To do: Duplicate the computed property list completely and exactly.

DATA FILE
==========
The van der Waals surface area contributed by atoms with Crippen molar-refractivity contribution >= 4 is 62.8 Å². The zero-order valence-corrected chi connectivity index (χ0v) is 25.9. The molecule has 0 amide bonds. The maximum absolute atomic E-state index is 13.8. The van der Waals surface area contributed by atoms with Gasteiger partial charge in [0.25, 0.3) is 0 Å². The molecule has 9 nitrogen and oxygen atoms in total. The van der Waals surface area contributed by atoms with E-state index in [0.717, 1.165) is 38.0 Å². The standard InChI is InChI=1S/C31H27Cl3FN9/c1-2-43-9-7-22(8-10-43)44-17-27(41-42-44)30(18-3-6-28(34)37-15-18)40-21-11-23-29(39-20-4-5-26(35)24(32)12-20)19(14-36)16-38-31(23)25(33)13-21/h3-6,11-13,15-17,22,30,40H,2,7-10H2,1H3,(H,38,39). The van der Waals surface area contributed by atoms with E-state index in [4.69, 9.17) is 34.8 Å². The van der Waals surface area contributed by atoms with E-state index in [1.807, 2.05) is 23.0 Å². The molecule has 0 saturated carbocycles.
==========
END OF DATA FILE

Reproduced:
The van der Waals surface area contributed by atoms with Crippen molar-refractivity contribution >= 4 is 62.8 Å². The zero-order valence-corrected chi connectivity index (χ0v) is 25.9. The molecule has 0 amide bonds. The maximum absolute atomic E-state index is 13.8. The van der Waals surface area contributed by atoms with Gasteiger partial charge in [0.25, 0.3) is 0 Å². The molecule has 9 nitrogen and oxygen atoms in total. The van der Waals surface area contributed by atoms with E-state index in [0.717, 1.165) is 38.0 Å². The standard InChI is InChI=1S/C31H27Cl3FN9/c1-2-43-9-7-22(8-10-43)44-17-27(41-42-44)30(18-3-6-28(34)37-15-18)40-21-11-23-29(39-20-4-5-26(35)24(32)12-20)19(14-36)16-38-31(23)25(33)13-21/h3-6,11-13,15-17,22,30,40H,2,7-10H2,1H3,(H,38,39). The van der Waals surface area contributed by atoms with E-state index in [4.69, 9.17) is 34.8 Å². The van der Waals surface area contributed by atoms with E-state index in [1.807, 2.05) is 23.0 Å². The molecule has 0 saturated carbocycles.